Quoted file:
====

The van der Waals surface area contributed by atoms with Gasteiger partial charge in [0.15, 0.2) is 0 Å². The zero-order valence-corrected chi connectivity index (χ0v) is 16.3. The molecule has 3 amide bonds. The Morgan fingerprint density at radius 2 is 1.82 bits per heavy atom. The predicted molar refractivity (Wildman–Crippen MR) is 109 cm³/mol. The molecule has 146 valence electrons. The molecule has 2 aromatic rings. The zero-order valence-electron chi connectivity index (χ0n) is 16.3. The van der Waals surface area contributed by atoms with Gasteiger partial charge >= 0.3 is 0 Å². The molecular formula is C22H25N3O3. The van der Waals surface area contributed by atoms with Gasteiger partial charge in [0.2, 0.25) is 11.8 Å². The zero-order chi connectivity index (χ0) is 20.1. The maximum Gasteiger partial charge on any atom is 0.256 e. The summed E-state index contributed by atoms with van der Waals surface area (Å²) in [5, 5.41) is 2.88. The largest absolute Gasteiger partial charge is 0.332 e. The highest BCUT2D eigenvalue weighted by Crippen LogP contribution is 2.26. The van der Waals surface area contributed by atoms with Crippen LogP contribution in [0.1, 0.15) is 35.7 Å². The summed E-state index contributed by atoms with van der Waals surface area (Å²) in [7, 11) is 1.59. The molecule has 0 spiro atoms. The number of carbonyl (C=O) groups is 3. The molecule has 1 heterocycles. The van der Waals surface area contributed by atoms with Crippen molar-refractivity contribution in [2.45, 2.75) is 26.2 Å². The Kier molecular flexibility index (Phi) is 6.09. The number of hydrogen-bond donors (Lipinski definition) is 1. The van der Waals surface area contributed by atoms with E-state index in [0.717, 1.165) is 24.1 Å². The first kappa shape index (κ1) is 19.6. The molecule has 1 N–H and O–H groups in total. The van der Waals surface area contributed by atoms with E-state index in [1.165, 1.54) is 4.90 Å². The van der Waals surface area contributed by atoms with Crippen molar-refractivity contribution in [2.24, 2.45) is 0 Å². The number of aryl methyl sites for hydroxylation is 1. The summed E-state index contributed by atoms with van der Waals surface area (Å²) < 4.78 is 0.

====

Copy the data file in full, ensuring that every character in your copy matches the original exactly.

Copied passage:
The van der Waals surface area contributed by atoms with Gasteiger partial charge in [0.15, 0.2) is 0 Å². The zero-order valence-corrected chi connectivity index (χ0v) is 16.3. The molecule has 3 amide bonds. The Morgan fingerprint density at radius 2 is 1.82 bits per heavy atom. The predicted molar refractivity (Wildman–Crippen MR) is 109 cm³/mol. The molecule has 146 valence electrons. The molecule has 2 aromatic rings. The zero-order valence-electron chi connectivity index (χ0n) is 16.3. The van der Waals surface area contributed by atoms with Gasteiger partial charge >= 0.3 is 0 Å². The molecular formula is C22H25N3O3. The van der Waals surface area contributed by atoms with Gasteiger partial charge in [0.2, 0.25) is 11.8 Å². The zero-order chi connectivity index (χ0) is 20.1. The maximum Gasteiger partial charge on any atom is 0.256 e. The summed E-state index contributed by atoms with van der Waals surface area (Å²) in [5, 5.41) is 2.88. The largest absolute Gasteiger partial charge is 0.332 e. The highest BCUT2D eigenvalue weighted by Crippen LogP contribution is 2.26. The van der Waals surface area contributed by atoms with Crippen LogP contribution in [0.1, 0.15) is 35.7 Å². The summed E-state index contributed by atoms with van der Waals surface area (Å²) in [7, 11) is 1.59. The molecule has 0 spiro atoms. The number of carbonyl (C=O) groups is 3. The molecule has 1 heterocycles. The van der Waals surface area contributed by atoms with Crippen molar-refractivity contribution in [2.45, 2.75) is 26.2 Å². The Kier molecular flexibility index (Phi) is 6.09. The number of hydrogen-bond donors (Lipinski definition) is 1. The van der Waals surface area contributed by atoms with E-state index in [0.717, 1.165) is 24.1 Å². The first kappa shape index (κ1) is 19.6. The molecule has 1 N–H and O–H groups in total. The van der Waals surface area contributed by atoms with E-state index in [1.165, 1.54) is 4.90 Å². The van der Waals surface area contributed by atoms with Crippen molar-refractivity contribution in [2.24, 2.45) is 0 Å². The number of aryl methyl sites for hydroxylation is 1. The summed E-state index contributed by atoms with van der Waals surface area (Å²) < 4.78 is 0.